A special guest review to the L & D Report by Joanna K. Dane of A Terminal Case of Whimsy.
A few things about Lady Bird.
It passes the Bechdel Test in the opening scene: A middle aged mother and an 18 year old daughter weep to the closing lines of John Steinbeck’s Grapes of Wrath. They have a moment. Then the daughter turns on the radio and the mother turns it off asking can’t we just have some silence? Do we always have to be entertaining ourselves?
A sketch that immediately illuminates their relationship.
The daughter insists her mother call her Lady Bird and dreams of moving to New York.
The mother berates that she’ll never get into Columbia, that she has a terrible work ethic, scolding her for leaving her clothes lying on the floor, for being insensitive that her dad just got fired, and that everything they do they do for her.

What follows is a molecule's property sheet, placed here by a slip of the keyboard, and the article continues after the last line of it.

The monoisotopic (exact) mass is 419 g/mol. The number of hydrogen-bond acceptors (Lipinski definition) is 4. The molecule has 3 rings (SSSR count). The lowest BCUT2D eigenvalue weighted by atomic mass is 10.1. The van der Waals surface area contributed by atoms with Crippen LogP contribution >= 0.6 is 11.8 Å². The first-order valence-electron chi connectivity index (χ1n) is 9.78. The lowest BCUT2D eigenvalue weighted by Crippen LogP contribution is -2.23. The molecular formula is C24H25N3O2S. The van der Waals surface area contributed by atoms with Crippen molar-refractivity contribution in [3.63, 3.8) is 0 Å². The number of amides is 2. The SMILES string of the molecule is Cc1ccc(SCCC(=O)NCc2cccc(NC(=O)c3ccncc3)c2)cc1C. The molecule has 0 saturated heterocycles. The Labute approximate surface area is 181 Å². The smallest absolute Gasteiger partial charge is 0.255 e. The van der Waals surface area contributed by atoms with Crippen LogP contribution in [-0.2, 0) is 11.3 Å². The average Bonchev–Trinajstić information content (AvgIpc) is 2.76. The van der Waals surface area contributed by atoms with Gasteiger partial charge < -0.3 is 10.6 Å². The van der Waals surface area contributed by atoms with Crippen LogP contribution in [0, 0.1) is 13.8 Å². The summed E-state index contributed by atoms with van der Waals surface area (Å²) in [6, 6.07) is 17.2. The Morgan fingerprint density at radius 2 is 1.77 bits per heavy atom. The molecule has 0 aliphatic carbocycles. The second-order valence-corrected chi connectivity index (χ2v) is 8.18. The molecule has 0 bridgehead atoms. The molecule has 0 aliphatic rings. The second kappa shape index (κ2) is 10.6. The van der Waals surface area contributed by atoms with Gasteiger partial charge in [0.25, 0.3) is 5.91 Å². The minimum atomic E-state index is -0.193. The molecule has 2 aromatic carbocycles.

The father is empathetic and flawed, complexities even in the minor characters.
Lady Bird hams up the audition for the school musical and then is shocked she only gets chorus.
She falls in love with the leading man, a rich kid who breaks her heart, and then loses her virginity to a jaded boy in a rock band who reads Noam Chomsky and Howard Zinn.
There’s the touching scene when the beloved theater teacher cries. And a hilarious one when the captain of the football team takes over as director.
And in the end, we feel the most empathy for the character who is the most difficult to empathize with.
That’s some great screenwriting.
And it’s an ode to Sacramento.